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What Society Expects
of School Mathematics

Two Madison-area business leaders--Linda McIsaac, CEO of Wisconsin-based EXPCT, Inc. and Jim Miller of the Wisconsin Policy Research Institute--give their views of what business expects of school mathematics, and Richard Askey, Professor of Mathematics at the University of Wisconsin, cites a National Urban League study in support of an expansive vision of school education. Economist Robert Meyer of the University of Chicago challenges both education and business to examine evidence in support of their beliefs about what really matters in mathematics education. These comments come from an October 1995 Roundtable held at the University of Wisconsin at Madison.

Linda McIsaac: I'm very concerned, as are most business owners, that new employees do not know how to use technology to increase productivity and achieve business objectives. People really need a lot of help in mathematics; this is the most important thing that educators should be concerned about.

If you look at new employees' ability to perform skills used every day in business and management--spreadsheets, Total Quality Management (TQM), Pareto diagrams--you see a pretty sad picture. Students just don't know these things. Their skill set is just not there. Business owners are concerned about the skill sets of employees at all levels. The private sector has really practical concerns, and they see a big gap in students' mathematical skills.

Business uses benchmarks to achieve its goals. Why don't we do that in education? We know the characteristics of effective schools, so why are we still dilly dallying around? Out where I am in the private sector, we desperately need employees with better skills. No one can survive without mastery of the new technology.

Schools must teach the standard tools of business--for design, for benchmarks, for productivity. We need to get teachers out into the private sector to see for themselves what really matters and then relate the skills they teach to real job requirements.

Jim Miller: It's great when our best kids take calculus in high school. But what matters is that we remain competitive with Japan and Germany. We need to be sure that all our students are doing as well as students in other countries. It isn't enough to make our best kids competitive. We need to make all our kids internationally competitive.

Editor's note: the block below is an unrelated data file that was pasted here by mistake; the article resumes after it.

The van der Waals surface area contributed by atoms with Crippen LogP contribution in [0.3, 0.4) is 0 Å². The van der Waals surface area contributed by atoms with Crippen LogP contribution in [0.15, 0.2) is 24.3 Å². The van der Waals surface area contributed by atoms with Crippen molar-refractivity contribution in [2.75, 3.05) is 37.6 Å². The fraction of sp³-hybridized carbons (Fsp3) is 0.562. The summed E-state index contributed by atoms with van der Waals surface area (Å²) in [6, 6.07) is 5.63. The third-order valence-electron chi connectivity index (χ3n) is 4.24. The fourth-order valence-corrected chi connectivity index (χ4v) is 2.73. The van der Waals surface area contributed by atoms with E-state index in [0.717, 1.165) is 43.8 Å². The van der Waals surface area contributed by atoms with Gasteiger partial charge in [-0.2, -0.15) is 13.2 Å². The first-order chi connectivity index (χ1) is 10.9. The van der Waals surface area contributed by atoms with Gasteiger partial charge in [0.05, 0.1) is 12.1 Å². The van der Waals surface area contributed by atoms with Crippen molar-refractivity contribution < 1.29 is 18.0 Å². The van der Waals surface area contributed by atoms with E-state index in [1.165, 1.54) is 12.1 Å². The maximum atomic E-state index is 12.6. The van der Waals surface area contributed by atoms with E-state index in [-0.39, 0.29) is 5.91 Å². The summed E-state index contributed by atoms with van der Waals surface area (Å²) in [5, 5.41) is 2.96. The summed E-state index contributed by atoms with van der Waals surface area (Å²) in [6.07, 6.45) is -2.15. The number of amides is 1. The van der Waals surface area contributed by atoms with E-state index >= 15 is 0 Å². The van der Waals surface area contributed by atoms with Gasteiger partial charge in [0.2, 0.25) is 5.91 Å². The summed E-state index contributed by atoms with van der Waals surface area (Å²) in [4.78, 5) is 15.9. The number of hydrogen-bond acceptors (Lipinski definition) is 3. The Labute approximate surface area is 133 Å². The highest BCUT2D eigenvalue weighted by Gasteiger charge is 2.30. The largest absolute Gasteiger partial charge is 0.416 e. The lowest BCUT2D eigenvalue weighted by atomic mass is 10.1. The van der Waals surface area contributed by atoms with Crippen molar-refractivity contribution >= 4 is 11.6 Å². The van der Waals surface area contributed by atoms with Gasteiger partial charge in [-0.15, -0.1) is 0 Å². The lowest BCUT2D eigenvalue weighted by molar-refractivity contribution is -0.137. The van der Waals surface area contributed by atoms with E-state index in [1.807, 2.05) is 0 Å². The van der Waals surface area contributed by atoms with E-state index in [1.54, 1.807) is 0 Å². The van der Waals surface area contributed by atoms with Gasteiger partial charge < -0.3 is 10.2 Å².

In this country, we think that feeling good about math is good enough. Why does the University of Wisconsin offer a course that is primarily about adding fractions? What's that doing in a great university? If we don't expect kids to take algebra, they won't. But if we do expect it, they will.

We need to start worrying more about output than about feelings. There's almost no accountability now. Students are not being challenged. If they feel good, they think that's enough. I don't think that's enough. "Feel good math" is not good enough.

Richard Askey: We should look at the National Urban League goals for high school graduates: to be able to research, organize, and write a twenty-five page paper on a challenging topic, to be fluent in a foreign language, and be able to do calculus. Further details are given in Jeff Howard's paper in "The State of Black America 1993". In my view, the mathematics goal is realistic; for example, it is less than what is achieved in Japan.

Robert Meyer: We need hard data to see whether the skills cited in reports like SCANS and NCTM really matter in the world of work. It is not enough to just ask people what mathematical skills they use, or what they think their employees need. One should, instead, observe people at work and do research on this issue. There is some legitimate disagreement about which skills really matter.

I think the ethos in education of testing beliefs about what skills really matter is not as strong as it should be. Education as a field is not disciplined sufficiently by the notion of validity. We need to conduct studies to see if what we believe to be valuable really matters in the lives of our students.

To add you voice to this discussion, e-mail comments, letters, and op-ed articles to: extend@stolaf.edu or click here if your Web browser is set up for e-mail.

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Last Update: 11/19/95